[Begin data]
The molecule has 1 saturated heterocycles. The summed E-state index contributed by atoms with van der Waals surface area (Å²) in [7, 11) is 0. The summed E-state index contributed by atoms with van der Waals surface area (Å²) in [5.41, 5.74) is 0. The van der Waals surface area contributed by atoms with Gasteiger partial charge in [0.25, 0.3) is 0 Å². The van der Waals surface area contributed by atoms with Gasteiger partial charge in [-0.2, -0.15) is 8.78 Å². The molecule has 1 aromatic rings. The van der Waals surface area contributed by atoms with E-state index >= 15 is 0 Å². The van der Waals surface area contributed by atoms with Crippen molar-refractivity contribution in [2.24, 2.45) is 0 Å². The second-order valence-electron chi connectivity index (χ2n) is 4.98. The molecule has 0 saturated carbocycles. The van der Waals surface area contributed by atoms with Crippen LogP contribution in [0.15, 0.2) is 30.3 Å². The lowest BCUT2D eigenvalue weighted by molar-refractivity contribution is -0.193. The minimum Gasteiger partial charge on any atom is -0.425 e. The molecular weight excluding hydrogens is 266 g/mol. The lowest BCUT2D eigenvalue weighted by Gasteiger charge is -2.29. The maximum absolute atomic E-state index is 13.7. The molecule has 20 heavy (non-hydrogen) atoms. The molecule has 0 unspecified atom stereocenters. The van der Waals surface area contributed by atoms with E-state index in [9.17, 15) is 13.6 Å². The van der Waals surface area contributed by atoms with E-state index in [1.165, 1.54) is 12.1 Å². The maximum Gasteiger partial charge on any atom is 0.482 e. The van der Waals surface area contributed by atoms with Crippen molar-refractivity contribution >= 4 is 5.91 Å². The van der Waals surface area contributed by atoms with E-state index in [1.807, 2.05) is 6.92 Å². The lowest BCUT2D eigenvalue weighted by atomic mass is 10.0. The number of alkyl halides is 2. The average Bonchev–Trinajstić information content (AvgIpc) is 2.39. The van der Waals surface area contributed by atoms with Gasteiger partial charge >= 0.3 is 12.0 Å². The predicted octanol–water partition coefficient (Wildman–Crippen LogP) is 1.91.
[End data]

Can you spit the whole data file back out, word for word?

The molecule has 1 saturated heterocycles. The summed E-state index contributed by atoms with van der Waals surface area (Å²) in [7, 11) is 0. The summed E-state index contributed by atoms with van der Waals surface area (Å²) in [5.41, 5.74) is 0. The van der Waals surface area contributed by atoms with Gasteiger partial charge in [0.25, 0.3) is 0 Å². The van der Waals surface area contributed by atoms with Gasteiger partial charge in [-0.2, -0.15) is 8.78 Å². The molecule has 1 aromatic rings. The van der Waals surface area contributed by atoms with E-state index >= 15 is 0 Å². The van der Waals surface area contributed by atoms with Crippen molar-refractivity contribution in [2.24, 2.45) is 0 Å². The second-order valence-electron chi connectivity index (χ2n) is 4.98. The molecule has 0 saturated carbocycles. The van der Waals surface area contributed by atoms with Crippen LogP contribution in [0.15, 0.2) is 30.3 Å². The lowest BCUT2D eigenvalue weighted by molar-refractivity contribution is -0.193. The minimum Gasteiger partial charge on any atom is -0.425 e. The molecular weight excluding hydrogens is 266 g/mol. The lowest BCUT2D eigenvalue weighted by Gasteiger charge is -2.29. The maximum absolute atomic E-state index is 13.7. The molecule has 20 heavy (non-hydrogen) atoms. The molecule has 0 unspecified atom stereocenters. The van der Waals surface area contributed by atoms with E-state index in [9.17, 15) is 13.6 Å². The van der Waals surface area contributed by atoms with E-state index in [1.165, 1.54) is 12.1 Å². The maximum Gasteiger partial charge on any atom is 0.482 e. The van der Waals surface area contributed by atoms with Crippen molar-refractivity contribution >= 4 is 5.91 Å². The van der Waals surface area contributed by atoms with E-state index in [1.807, 2.05) is 6.92 Å². The lowest BCUT2D eigenvalue weighted by atomic mass is 10.0. The number of alkyl halides is 2. The average Bonchev–Trinajstić information content (AvgIpc) is 2.39. The van der Waals surface area contributed by atoms with Gasteiger partial charge >= 0.3 is 12.0 Å². The predicted octanol–water partition coefficient (Wildman–Crippen LogP) is 1.91.